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Whale sightings spiked around NYC in 2016, nonprofit says

The non-profit Gotham Whale logged an increase in

The non-profit Gotham Whale logged an increase in whale sightings around New York City in 2016, including this one seen near the Statue of Liberty in November. Photo Credit: @dgallagher105 via Instagram

Turns out 2016 was a whale of a year for New Yorkers who love the massive marine mammals.

The nonprofit Gotham Whale recorded a whopping 152 whale sightings in the waters around New York City. The group also identified 166 individual whales during that time.

“This phenomenon is brand new but it’s also fraught with danger,” Paul Sieswerda, the founder of Gotham Whale, said Monday. “They are coming into these areas when there is an increasing number of ships coming into New York Harbor.”

Sieswerda said the group logged 87 sightings and 106 individual whales in 2014 and 62 sightings and 69 individual whales in 2015.

He believes the uptick is due to an increase in whales in the area, who are likely attracted by higher levels of food partly as a result of some restrictions on fishing, as well as a greater interest from the public to help track their movements.

New Yorkers watched with wonder last November as a humpback whale nicknamed “Gotham” made the Hudson River his personal unlimited buffet for several days. His journey went viral as people captured the majestic whale swimming around the George Washington Bridge and the Statue of Liberty.

Sieswerda said so-called citizen scientists from around the city helped the organization track Gotham’s movements. He hopes it’s a trend that will continue this year.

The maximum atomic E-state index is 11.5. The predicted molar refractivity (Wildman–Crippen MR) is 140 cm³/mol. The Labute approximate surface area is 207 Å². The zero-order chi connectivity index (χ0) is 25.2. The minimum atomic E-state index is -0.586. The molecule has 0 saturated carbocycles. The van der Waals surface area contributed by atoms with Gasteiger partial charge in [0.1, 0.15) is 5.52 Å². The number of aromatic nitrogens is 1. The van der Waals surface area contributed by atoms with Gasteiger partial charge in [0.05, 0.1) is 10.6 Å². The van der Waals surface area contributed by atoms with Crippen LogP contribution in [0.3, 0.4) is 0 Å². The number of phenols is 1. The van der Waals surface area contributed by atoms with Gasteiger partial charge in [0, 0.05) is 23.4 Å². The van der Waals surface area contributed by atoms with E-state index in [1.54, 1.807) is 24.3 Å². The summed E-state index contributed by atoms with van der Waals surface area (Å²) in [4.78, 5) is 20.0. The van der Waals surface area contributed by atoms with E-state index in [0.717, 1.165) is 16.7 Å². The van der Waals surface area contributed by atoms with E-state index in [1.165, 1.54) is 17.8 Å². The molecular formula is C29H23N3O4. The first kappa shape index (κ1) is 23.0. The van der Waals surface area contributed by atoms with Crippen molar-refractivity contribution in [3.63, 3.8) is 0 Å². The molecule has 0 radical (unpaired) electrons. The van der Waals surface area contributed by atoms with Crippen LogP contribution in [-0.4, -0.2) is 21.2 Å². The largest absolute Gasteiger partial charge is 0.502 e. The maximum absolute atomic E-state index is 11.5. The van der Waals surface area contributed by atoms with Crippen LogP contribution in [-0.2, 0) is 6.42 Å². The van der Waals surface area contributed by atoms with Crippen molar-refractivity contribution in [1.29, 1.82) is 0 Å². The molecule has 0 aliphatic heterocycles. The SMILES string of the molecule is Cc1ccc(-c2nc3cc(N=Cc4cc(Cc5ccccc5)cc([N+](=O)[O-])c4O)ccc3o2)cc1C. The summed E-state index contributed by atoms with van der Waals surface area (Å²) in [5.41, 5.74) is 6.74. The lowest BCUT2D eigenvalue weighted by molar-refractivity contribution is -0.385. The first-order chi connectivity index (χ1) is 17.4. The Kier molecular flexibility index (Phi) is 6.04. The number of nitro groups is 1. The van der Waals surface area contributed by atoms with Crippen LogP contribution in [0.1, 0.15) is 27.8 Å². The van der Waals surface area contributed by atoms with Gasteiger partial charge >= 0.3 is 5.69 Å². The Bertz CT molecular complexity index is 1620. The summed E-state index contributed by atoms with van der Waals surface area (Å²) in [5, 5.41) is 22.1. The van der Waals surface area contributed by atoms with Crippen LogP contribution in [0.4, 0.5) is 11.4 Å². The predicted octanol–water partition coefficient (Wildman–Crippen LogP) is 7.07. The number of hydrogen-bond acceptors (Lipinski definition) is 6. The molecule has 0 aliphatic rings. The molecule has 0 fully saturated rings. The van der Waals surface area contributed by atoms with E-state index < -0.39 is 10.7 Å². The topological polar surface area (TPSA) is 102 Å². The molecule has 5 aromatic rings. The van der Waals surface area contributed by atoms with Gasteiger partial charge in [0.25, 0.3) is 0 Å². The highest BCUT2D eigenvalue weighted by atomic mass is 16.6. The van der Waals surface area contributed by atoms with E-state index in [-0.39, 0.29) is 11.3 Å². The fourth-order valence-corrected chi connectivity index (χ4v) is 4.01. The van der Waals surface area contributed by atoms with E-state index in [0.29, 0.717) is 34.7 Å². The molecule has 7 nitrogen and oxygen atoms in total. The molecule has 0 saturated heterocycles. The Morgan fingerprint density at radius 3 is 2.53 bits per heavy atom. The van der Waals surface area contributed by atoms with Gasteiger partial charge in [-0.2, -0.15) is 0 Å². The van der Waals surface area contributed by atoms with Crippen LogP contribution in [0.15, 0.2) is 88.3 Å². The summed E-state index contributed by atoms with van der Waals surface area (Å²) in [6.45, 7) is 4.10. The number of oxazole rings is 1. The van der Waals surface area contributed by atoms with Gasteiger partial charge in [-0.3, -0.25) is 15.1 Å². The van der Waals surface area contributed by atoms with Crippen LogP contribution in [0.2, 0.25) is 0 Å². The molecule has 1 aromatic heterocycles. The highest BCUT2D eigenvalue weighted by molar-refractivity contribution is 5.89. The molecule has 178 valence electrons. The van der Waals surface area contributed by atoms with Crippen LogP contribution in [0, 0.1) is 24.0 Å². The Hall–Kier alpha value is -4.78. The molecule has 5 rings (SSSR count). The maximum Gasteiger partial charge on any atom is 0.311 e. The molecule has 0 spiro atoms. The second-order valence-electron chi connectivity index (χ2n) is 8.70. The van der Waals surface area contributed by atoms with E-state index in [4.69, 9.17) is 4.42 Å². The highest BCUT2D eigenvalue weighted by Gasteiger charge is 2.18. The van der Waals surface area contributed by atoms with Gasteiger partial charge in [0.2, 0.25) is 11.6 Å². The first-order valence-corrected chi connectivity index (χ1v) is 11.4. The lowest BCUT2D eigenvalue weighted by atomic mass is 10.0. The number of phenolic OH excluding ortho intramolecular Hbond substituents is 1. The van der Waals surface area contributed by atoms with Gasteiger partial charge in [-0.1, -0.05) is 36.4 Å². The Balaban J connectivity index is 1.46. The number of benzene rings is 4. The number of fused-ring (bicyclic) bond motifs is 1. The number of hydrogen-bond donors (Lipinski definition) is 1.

“We got calls and photos from people on the Staten Island Ferry, jogging in Battery Park City,” said Sieswerda, who previously worked as a curator at the New York Aquarium and New England Aquarium. “People took video from their apartments on the Upper West Side. They all gave us good information.”

Sieswerda admits he watched the whale like a nervous parent.

“There was a big concern because it was playing in traffic around the Statue of Liberty,” he said. “We were worried about it getting out of the harbor.”

Happily, the whale was spotted off the shore of the Rockaways 10 days later, behaving normally and feeding.

The biggest threats to the mighty cetaceans are injuries suffered during encounters with sea vessels.

The National Oceanic and Atmospheric Administration Fisheries reported 41 whales have died over the last 15 months on the Atlantic Coast — several after being hit by ships.

A dead humpback whale was found on a beach in the Rockaways in April after likely being struck by a vessel. A baby whale was euthanized after it washed ashore at Orchard Beach in the Bronx that month as well. It was suffering from pneumonia and weight loss, the group that performed the necropsy said.

Whales tend to come to the northeast from May through November, lured by the warmer waters and abundance of fish. They return to southern waters to breed and give birth.

Gotham Whale, which conducts whale watching journeys on the American Princess Cruises out of Rockaway’s Riis Park, is calling on New Yorkers to help this season by alerting them about any sightings in the area.

Through its “Wanted” program, people who contribute information about whale sightings will be rewarded with a cold one at select local breweries.

“We’re asking everyone to keep their eyes on the water,” Sieswerda said.

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